Integral consciousness has subtly changed our expectations and horizons
As McIntosh shows it is easy to demonstrate the development of human consciousness just by looking back to the shared assumptions we had in the fifties, sixties and seventies. We can do this by watching old movies and tv shows, or listening to old songs. It shows up even more powerfully when we revisit the community attitudes from a time in which we were more inclined to live in our communities not just our houses. It was a time when working towards a communal swimming pool engaged us more than dreaming of having one in our own back yard.
By any measure the level of consciousness change is remarkable
First came family television shows like ‘Leave it to Beaver’ that revealed our unconscious parochialism, then ‘Father Knows Best.’ Who would ever think of calling a TV series by that name now? Then came ‘The Cosby Show’ and the saga of ‘Tim the Toolman Taylor’ in which the fathers were clearly the clowns.
Next came ‘Friends’ where peers became family and family became little more than embarrassing aliens who brought emotional torture with every visit. Then in ‘Sex in the City,’ a bevy of sexually active women were the beneficiaries of the sexual revolution. Their struggle seemed to be to get commitment from males before their biological clock ran out. By any measure ‘Sex in the City’ was an infinite distance from ‘The little house on the Prairie.’
The huge cultural shift over thirty years is telling us something
We oldies can remember the era of the bobby sox, the juke box, Bryl Cream and pony tails, as well as the comforting dream of the white picket fence in the suburbs. While it was never as perfect as depicted on the television we at least thought it worth aspiring to.
Amongst the baby boomers are those who carry memories of the first family in the street with a refrigerator or a television set. Many of them do not like the changes they are seeing in our society. McIntosh calls these people who are being asked by history to straddle two worlds ‘traditional thinkers.’ Most of them grew up going to Sunday school and respecting as divine the institutions that framed the commitments they made to God, family and country.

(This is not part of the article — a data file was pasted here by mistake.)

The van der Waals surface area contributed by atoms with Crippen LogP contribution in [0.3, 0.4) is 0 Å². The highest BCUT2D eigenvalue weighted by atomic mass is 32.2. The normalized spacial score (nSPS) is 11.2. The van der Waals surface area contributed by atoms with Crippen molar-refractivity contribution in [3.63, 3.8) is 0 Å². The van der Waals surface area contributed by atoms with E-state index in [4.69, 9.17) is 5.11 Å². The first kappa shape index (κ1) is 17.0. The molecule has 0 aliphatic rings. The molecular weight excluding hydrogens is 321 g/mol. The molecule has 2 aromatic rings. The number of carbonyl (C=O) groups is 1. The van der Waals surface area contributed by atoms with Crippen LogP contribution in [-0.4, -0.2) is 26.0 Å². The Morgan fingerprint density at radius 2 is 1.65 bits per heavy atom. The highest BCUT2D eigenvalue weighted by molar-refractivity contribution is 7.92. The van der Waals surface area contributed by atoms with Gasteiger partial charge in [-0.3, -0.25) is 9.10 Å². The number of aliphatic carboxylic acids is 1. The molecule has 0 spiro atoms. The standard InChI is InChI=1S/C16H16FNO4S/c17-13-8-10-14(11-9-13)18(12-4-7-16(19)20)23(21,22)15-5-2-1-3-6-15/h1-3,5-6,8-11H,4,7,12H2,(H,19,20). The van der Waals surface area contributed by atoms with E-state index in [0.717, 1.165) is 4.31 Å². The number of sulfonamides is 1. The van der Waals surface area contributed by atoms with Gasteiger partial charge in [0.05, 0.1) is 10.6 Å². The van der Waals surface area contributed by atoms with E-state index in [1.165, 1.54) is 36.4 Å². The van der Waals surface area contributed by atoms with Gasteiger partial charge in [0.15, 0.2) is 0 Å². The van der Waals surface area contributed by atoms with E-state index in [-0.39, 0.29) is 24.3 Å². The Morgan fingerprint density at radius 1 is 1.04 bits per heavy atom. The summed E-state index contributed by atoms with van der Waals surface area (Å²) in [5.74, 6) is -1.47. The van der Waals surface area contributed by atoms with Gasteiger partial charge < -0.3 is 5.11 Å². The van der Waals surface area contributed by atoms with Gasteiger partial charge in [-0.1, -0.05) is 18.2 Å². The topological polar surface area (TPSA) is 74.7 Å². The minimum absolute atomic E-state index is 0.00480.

Most of them made significant sacrifices for these institutions and without these salt of the earth souls we would not have survived wars and depressions; without them we would not be where we are today. They represent the best of where we’ve come from and deserve our profound gratitude and respect. These traditional thinkers are McIntosh’s parallel to Level 2 thinkers.
You won’t know where you’re going until you can see where you’ve come from
In more recent television series like ‘House’ and ‘Big Bang Theory’ we see technically brilliant people who are emotionally and morally without a compass. It seems we have become technical geniuses without a compass to show us the nature of respect and responsibility.
People are currently wrestling with a whole range of issues and questions not even contemplated thirty years ago
You might like to list the issues and questions you’re aware of, from sex out of wedlock to same sex relationships, to whether you should have a child in order to supply body parts for an older sibling in need of a kidney? The age old questions remain: When does a person begin, when does a person end?
Despite how morally chaotic things look, shows like the award winning television series ‘West Wing’ has tried to wrestle with issues of justice, mercy and compassion in the face of contemporary dilemmas. Most people would love to believe their portrayed moral perspective is that of their own government.
Moral questions often present themselves differently today. What should our response be to issues to do with the environment, corporate greed, smoking, gambling and personal responsibility? Before you despair, McIntosh believes things are getting both better and worse at the same time and that at our core we are developing a much broader set of moral concerns.
(further excerpts twice weekly)